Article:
When was the last time you saw a truly satisfying murder-mystery? I ask not just because it's one of the many questions raised in the course of watching Rian Johnson's Knives Out, but because it's one Johnson himself appears to have considered before sitting down at the laptop. Perhaps the supremely cine-literate filmmaker behind 2005's Brick self-identifies as part of that generation who've succeeded in turning 1985's flop Clue into an enduring cult; either way, Johnson has used the studio goodwill gained in overseeing 2017's The Last Jedi to take the country-house whodunnit down from its dusty shelf, as one might a Cluedo set. All the key pieces are still there: the sprawling, well-appointed pile, the extended family turned list of suspects, called into the drawing room by a master detective, the final double- or tripleback reveal confounding everything even the sharpest-eyed viewer thought they knew. What Johnson adds is a sense of what it is to revive the murder-mystery in 2019: so of course the family under investigation are as deeply dysfunctional as the clans in Succession, or the White House, or Buckingham Palace, for that matter, and of course the interrogation of their ways and means comprises a pop-cinema idea of class struggle, but equally the film never loses sight of those elements the audience has always responded to. You could watch Knives Out back-to-back with Le Mans '66 in a multiplex this weekend and feel positive that the studios are fumbling, in their usual, haphazard way, back in the direction of making movies worth leaving the couch for.
An idea of gameplaying is central to Johnson's film; it's what makes Knives Out such an apposite holiday release. The murder victim, best-selling crime writer Harlan Thrombey (Christopher Plummer), wheels out the Go board every night to pit his wits against his devoted nurse Marta (Ana de Armas); Thrombey's powersuited daughter Linda (Jamie Lee Curtis) informs the cops her dad was a master manipulator around whom all would be well "so long as you played by his rules". The script is floating the idea that this plot is one of Harlan's own inventing, but you also sense that, after the extensive green-screen work of his Star Wars endeavours, Johnson is enjoying himself anew, shooting on actual Massachusetts locations, in the open air, with not a droid in sight: he seems liberated. Those real world elements allow him to attempt something more mischievous than a major event movie would now allow for, both in the framing of individual shots (introducing Daniel Craig's detective Benoit Blanc as a blur in the very back of the shot, and holding him there for the longest time) and the editorial suggestion that the Thrombeys are only one or two manoeuvres away from full-on Trumpism. Johnson received more than his fair share of online flak for helping to turn the Star Wars universe into the multicultural utopia it now resembles. Here, he appears to be doing some trolling of his own in using a wide-release studio movie to take casual potshots at the foibles of a ruling class being stripped of their privileges, and those dim-bulb oiks who honestly believe they'll benefit from defending them.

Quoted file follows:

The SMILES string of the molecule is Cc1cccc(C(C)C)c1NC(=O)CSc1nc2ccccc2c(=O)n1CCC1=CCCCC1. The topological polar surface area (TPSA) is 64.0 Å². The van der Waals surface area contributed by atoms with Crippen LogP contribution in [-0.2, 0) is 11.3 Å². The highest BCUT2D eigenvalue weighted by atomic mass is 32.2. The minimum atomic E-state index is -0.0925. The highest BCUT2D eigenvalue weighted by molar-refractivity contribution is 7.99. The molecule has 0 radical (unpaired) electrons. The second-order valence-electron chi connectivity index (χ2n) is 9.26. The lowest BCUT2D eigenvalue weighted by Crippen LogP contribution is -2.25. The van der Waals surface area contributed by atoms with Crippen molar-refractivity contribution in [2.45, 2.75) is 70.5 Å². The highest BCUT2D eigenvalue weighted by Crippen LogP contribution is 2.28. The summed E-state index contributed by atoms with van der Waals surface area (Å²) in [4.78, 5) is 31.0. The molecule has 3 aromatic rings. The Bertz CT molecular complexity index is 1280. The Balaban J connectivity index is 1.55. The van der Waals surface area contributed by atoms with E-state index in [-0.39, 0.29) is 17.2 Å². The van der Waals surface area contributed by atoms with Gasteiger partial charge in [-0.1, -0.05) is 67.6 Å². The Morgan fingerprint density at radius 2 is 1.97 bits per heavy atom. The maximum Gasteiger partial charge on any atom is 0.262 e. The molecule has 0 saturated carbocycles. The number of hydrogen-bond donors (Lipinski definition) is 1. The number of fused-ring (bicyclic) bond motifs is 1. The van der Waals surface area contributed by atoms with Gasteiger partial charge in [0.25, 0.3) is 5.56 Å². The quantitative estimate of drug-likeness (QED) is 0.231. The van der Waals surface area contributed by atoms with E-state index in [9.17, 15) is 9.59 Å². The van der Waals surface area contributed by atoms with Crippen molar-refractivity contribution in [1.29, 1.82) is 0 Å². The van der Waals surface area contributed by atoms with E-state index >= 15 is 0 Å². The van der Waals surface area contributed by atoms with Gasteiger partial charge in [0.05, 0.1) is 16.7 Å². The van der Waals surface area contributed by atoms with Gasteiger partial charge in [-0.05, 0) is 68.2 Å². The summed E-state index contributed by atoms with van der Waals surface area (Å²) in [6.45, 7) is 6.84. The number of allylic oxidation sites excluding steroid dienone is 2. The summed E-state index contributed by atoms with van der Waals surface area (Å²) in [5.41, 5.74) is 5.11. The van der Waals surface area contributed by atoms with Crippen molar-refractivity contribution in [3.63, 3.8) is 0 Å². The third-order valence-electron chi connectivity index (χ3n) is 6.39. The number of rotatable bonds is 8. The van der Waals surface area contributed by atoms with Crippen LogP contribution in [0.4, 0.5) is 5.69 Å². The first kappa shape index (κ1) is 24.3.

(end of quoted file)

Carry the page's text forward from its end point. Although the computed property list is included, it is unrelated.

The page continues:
If there's anything more substantial going on here, then it lies in the pleasure of playing - and of watching people play. Very quickly, I abandoned the hunt for clues to instead note down the grace notes being scattered by these performers: Plummer mocking his own old age, for instance, or gatekeeper M. Emmet Walsh's expert doddering, or Curtis's Linda defending Elena from her rabid relatives up until the exact point she learns (as is almost murder-mystery tradition now) that her father has bequeathed the ancestral home to this underling. Most obvious beneficiary of the relaxed vibe Johnson apparently fostered on set: sometime Captain America Chris Evans, who - as Linda's "smug trustfund prick" son Ransom - shows up halfway through the willreading scene in knitwear half the planet's already gone doolally over, demolishes half a packet of Lotus Biscoff, puts an extra pop upon the p in one "yup", and then knocks off for much of the middle act. Second most obvious beneficiary: Benoit Blanc himself. Craig - a great supporting actor elevated overnight to a stardom he's had to wrestle with - takes an evident delight in being relegated to the background, and not having to deploy any licence to kill. Knives Out isn't profound, by any means, and it starts to feel vaguely overstretched late on, going awry during the finale in shutting its most colourful characters away in an adjacent room. (Johnson's so keen to wrongfoot us he takes one eye off the board.) Yet it's instructive as a demonstration of just how much fun actors and directors can have when they're not bound up in the drab contractual obligation of making, promoting and defending franchise movies. Benoit Blanc may or may not return to our screens at some point in the near-future; I fear the integral novelty of Knives Out will be all but unrepeatable.
Knives Out is now showing in cinemas nationwide.